First, it is not quite fair to Bobby to group him in with Jack and me on this matter. His lust for blind vengeance and disdain for the law--though considerable, I'm sure--may not quite be on a par with ours. Specifically, I don't know him to have endorsed the idea of not bringing Guantanamo detainees to trial at all. Indeed, while Bobby certainly supports detention legislation, his work was pivotal in opening up for question the Bush administration's contention that federal courts were a wuss forum compared with military commissions. I don't know what Bobby thinks about whether and when, at this stage, trials are desirable for this group of people, and Worthington should not presume he does either. At any rate, as Woody Allen might put it, I happen to have Bobby Chesney right here, so he can speak for himself on the point.
Second, I won't argue with Worthington about whether my views on detention are "troubling" or not, but there is simply nothing unconstitutional about military detention. To be sure, it could be done in an unconstitutional fashion. But the core premise that some non-criminal detention of war-on-terror suspects is available to the executive is not at this point even constitutionally controversial, let alone in significant doubt. At least, it's not controversial among the justices of the Supreme Court, the Congress of the United States, or the presidency of the United States--whether the presidency is held in Republican or Democratic hands. There are questions, of course, about the permissible legal boundaries of detention, questions that we bat around on Lawfare every day. But it just won't do any more for the Left to dismiss detention per se as a lawless or unconstitutional option. The last time I checked, the Constitution doesn't vest in British journalists the authority to interpret its meaning, and the officials in whom it does vest interpretive power do not share Worthington's view.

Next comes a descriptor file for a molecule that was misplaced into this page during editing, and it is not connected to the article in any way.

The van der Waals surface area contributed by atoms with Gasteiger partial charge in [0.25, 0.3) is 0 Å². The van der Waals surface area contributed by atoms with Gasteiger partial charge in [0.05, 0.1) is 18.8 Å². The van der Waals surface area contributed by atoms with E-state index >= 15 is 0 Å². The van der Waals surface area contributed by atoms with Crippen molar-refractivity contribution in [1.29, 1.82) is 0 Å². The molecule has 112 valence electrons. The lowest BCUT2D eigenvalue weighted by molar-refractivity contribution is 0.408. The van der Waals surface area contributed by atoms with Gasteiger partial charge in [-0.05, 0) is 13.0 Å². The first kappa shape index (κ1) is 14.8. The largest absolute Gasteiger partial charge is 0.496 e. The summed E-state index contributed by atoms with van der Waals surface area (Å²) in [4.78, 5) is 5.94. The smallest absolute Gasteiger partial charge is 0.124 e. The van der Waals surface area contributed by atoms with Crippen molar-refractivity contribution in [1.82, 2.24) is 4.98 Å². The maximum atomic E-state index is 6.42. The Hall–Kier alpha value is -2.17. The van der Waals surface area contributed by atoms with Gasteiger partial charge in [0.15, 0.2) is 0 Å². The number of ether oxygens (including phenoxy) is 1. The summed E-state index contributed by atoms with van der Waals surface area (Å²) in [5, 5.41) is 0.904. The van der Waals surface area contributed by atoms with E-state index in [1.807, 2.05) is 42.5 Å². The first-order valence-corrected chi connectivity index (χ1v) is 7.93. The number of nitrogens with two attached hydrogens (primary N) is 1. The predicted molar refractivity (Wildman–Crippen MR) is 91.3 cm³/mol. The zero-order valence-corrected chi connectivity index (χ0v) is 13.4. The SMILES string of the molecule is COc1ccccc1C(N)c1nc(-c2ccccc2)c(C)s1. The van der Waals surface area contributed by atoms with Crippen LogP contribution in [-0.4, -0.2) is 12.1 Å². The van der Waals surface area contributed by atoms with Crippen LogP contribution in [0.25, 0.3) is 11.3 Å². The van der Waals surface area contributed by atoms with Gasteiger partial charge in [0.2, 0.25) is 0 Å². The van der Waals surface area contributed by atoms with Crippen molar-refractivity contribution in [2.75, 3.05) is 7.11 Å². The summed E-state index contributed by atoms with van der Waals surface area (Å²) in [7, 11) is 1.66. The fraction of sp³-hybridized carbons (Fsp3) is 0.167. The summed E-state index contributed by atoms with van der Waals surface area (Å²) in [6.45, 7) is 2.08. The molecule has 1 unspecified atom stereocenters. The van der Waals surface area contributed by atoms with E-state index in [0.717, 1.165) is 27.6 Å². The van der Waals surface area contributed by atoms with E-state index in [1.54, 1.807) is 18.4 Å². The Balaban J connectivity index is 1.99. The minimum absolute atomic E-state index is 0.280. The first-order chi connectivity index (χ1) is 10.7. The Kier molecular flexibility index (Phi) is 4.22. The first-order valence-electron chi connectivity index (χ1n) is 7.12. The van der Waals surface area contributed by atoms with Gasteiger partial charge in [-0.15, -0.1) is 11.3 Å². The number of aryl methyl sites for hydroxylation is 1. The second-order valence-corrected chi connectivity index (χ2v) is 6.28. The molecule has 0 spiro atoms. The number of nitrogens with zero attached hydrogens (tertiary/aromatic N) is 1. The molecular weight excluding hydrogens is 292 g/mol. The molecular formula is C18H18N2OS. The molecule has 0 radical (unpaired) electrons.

Finally, there is an important point of agreement here: I wholly share Worthington's frustration with the administration's paralysis. I will support and defend just about any lawful disposition of these cases. If the administration decides to try people in federal court, I will defend that decision against the inevitable conservative attacks. If it decides to try people in military commissions, I will defend that decision against the inevitable attacks from, among other people, Worthington. If it affirmatively decides not to bring people to trial--the option that I tend to favor--I will defend that against their cries of lawlessness. I have suggested that the administration might thread the needle of federal courts vs. military commissions by using both forums in the September 11 case. And I am open to the creation of alternative trial venues if that will help too. The one approach I think is utterly indefensible is hand-wringing passivity--precisely what the administration has been doing for the last year. It's just terrible leadership; Worthington is correct that it displays weakness to domestic critics, but the more important point is that it displays weakness and uncertainty to the enemy. At some point, and that point was long ago, one needs to make a decision, articulate it, stand by it, and implement it.